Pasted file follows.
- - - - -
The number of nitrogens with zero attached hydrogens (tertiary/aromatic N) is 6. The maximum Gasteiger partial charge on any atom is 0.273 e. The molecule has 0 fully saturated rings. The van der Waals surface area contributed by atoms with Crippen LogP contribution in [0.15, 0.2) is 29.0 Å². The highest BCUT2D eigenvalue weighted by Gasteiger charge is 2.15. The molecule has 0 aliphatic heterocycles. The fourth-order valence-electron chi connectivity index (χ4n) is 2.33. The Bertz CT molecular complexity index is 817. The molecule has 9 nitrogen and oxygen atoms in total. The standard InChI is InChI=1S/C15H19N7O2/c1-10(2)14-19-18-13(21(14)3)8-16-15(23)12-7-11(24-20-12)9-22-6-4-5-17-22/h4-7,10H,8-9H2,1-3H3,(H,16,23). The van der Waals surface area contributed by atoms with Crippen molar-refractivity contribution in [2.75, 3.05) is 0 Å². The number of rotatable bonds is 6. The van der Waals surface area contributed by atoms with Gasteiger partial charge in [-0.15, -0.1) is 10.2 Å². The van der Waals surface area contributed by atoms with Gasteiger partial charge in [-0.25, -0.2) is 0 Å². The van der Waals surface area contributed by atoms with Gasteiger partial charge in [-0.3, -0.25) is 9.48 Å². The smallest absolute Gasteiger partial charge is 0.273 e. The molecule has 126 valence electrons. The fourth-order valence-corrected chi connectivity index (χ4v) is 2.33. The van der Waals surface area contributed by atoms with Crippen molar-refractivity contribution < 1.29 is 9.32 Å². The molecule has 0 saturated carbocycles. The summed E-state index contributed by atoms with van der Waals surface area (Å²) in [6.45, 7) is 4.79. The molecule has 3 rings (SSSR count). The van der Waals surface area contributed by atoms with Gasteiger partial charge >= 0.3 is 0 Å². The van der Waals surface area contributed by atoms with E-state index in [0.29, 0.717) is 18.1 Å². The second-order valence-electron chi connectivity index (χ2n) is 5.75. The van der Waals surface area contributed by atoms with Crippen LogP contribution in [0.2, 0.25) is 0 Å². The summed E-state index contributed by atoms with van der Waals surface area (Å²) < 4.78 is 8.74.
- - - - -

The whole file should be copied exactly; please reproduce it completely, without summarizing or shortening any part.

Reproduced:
The number of nitrogens with zero attached hydrogens (tertiary/aromatic N) is 6. The maximum Gasteiger partial charge on any atom is 0.273 e. The molecule has 0 fully saturated rings. The van der Waals surface area contributed by atoms with Crippen LogP contribution in [0.15, 0.2) is 29.0 Å². The highest BCUT2D eigenvalue weighted by Gasteiger charge is 2.15. The molecule has 0 aliphatic heterocycles. The fourth-order valence-electron chi connectivity index (χ4n) is 2.33. The Bertz CT molecular complexity index is 817. The molecule has 9 nitrogen and oxygen atoms in total. The standard InChI is InChI=1S/C15H19N7O2/c1-10(2)14-19-18-13(21(14)3)8-16-15(23)12-7-11(24-20-12)9-22-6-4-5-17-22/h4-7,10H,8-9H2,1-3H3,(H,16,23). The van der Waals surface area contributed by atoms with Crippen molar-refractivity contribution in [2.75, 3.05) is 0 Å². The number of rotatable bonds is 6. The van der Waals surface area contributed by atoms with Gasteiger partial charge in [-0.15, -0.1) is 10.2 Å². The van der Waals surface area contributed by atoms with Gasteiger partial charge in [-0.25, -0.2) is 0 Å². The van der Waals surface area contributed by atoms with Gasteiger partial charge in [-0.3, -0.25) is 9.48 Å². The smallest absolute Gasteiger partial charge is 0.273 e. The molecule has 126 valence electrons. The fourth-order valence-corrected chi connectivity index (χ4v) is 2.33. The van der Waals surface area contributed by atoms with Crippen molar-refractivity contribution < 1.29 is 9.32 Å². The molecule has 0 saturated carbocycles. The summed E-state index contributed by atoms with van der Waals surface area (Å²) in [6.45, 7) is 4.79. The molecule has 3 rings (SSSR count). The van der Waals surface area contributed by atoms with Gasteiger partial charge >= 0.3 is 0 Å². The van der Waals surface area contributed by atoms with E-state index in [0.29, 0.717) is 18.1 Å². The second-order valence-electron chi connectivity index (χ2n) is 5.75. The van der Waals surface area contributed by atoms with Crippen LogP contribution in [0.2, 0.25) is 0 Å². The summed E-state index contributed by atoms with van der Waals surface area (Å²) < 4.78 is 8.74.